Hours before the last grain of sand was to fall through the Persian Gulf hourglass yesterday -- taking with it hopes of a peaceful solution to the crisis -- the tension of war was becoming palpable among Carroll residents and leaders.

As the United Nations deadline for Iraqi withdrawal from Kuwait drew near, U.S. Representative Beverly B. Byron said she wasn't expecting an 11th-hour solution.

But the congresswoman said she also didn't expect an immediate U.S. strike against Saddam Hussein and his million-man army.

"I wouldn't stay up all night tonight," the seven-term congresswoman said during an annual meeting with the Carroll Commissioners in Westminster yesterday.

Though not optimistic about the prospects of a non-military solution, Byron said she foresees a short battle, should war come.

"The feeling is that it (a conflict) would be intense and quick, with a resolve to keep the loss of life as minimal as possible," she said.

Though talk has surfaced in Washington of reinstating the draft, Byron said she didn't think it would be necessary.

Byron was one of four of the 10-member Maryland congressional delegation who voted Saturday to support the resolution authorizing President Bush to use force to expel the Iraqis, who have occupied Kuwait since Aug. 2.

Though constituent sentiment before the vote was running 2-to-1against the nation going to war, Byron said the response to her office since Saturday's vote has been surprisingly positive.

"I would've thought that many irate people would be calling Sunday and Monday,but I've had no calls like that," she said.

But not all Carroll residents were pleased with the resolution.

"The president is in much too big a hurry," said Frances Nyce, a Westminster resident and peace activist who plans to march in a Jan. 26 anti-war demonstration in Washington. "The best way to support (the troops) would be to bringthem back here."

Another Carroll activist criticized Byron for her vote on the resolution.

"In this particular case, she did not vote what her constituents wanted, and it's probably the most importantvote she'll ever cast," said Taneytown resident Yvonne Small, director of the Frederick Peace Resource Center.

But as war clouds gathered, residents and other elected leaders fell in behind the presidentand the resolution.

"If I were in Congress and had a vote, I would vote for military action in support of the president," said state Sen. Larry E. Haines, R-Carroll, Baltimore. "We've invested too much and gone too far. There's no turning back.

"I believe in diplomacy,but we've spent enough time on diplomacy," the senator said. "If themaniac doesn't withdraw from Kuwait by the 15th, we should become aggressive and do what's necessary."

Meanwhile, county residents with family members stationed in the Persian Gulf region had quite different concerns as yesterday's deadline was about to expire.

New Windsor resident Mary D. Carter-Cross, whose son Joe H. Carter III is stationed with the Army in Saudi Arabia, planned to spend the night near her television, awaiting word of war or any new developments in thegulf.

"I absolutely plan to stay up until midnight and through the morning," she said. "I usually have the TV on all through the night. I may fall asleep, but if there's something to be heard, I'll hear it.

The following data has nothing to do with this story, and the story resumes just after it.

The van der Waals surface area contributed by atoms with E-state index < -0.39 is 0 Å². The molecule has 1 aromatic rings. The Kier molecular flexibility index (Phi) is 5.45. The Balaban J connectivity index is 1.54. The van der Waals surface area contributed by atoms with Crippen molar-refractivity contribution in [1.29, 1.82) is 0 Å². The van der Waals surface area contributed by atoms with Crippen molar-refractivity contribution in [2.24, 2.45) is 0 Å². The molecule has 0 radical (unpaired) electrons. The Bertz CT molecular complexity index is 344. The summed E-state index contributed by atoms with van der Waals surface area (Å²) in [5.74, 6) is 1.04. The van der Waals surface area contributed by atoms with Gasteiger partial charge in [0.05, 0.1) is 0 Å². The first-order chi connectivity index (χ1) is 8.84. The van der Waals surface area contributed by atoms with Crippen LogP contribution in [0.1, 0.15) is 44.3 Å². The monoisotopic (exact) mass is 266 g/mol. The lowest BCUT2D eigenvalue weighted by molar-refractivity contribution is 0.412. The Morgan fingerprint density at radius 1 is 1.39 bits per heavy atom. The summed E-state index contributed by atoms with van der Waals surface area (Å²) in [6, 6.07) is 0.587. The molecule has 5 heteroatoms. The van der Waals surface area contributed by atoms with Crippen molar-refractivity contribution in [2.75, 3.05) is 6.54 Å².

"I want to know what to be praying for," she said.

Althoughworried about her son's safety in the likelihood of war, Carter-Cross has found some spiritual peace and strength through Joe, the eldestof her three children.

"I hit low points sometimes," she said. "But something he said in his last letter gives me strength. He said, 'Thus far, the Lord has kept me safe and for that each day I'm thankful.' "

Nancy Spaugh of Westminster has been hanging on to her TV, too.

"I'm staying by the TV and listening to the news," said Spaugh, whose son Gerald Rosier also is stationed as an Army private in theMiddle East. "I have no thoughts on my mind. I'm a total blank. I was really hoping the (United Nations) could do something.

"I have no doubt that there will be war," she added.

Spaugh said she was relieved that Congress backed Bush's plans in the Persian Gulf. She said it was important for Congress to show support for the soldiers.

"My son has asked me why people are protesting," she said. "The soldiers don't understand that. I told him they're not protesting the soldiers but the war. He said he signed a piece of paper, knowing full well he could go to war."

Spaugh has not felt much anxiety during the drawn-out ordeal until the past few days.

"I can feel myself tightening up," she said. "I do believe in what's going on over there. If we don't take care of it now, what's going to happen two years fromnow?"

Retired Col. William E. Weber of New Windsor grapples with mixed emotions at the prospect of war. He served in the Army from 1943 until 1980, losing an arm and a leg in the Korean War.

"I'm no proponent of war. It's one of the most wasteful efforts of mankind," he said. "I pray that both diplomacy and common sense prevail and we can achieve that objective without going to war. If not, we have no other alternative except to fight."

A peace vigil was conducted Monday night at St. John's Episcopal Church in Mount Airy. And in Westminster, city officials are putting lights and the names of soldiers in the windows of City Hall, for families that so request.

"It's a takeoff of the old 'Leave a light in the window' idea," said Mayor W. Benjamin Brown.

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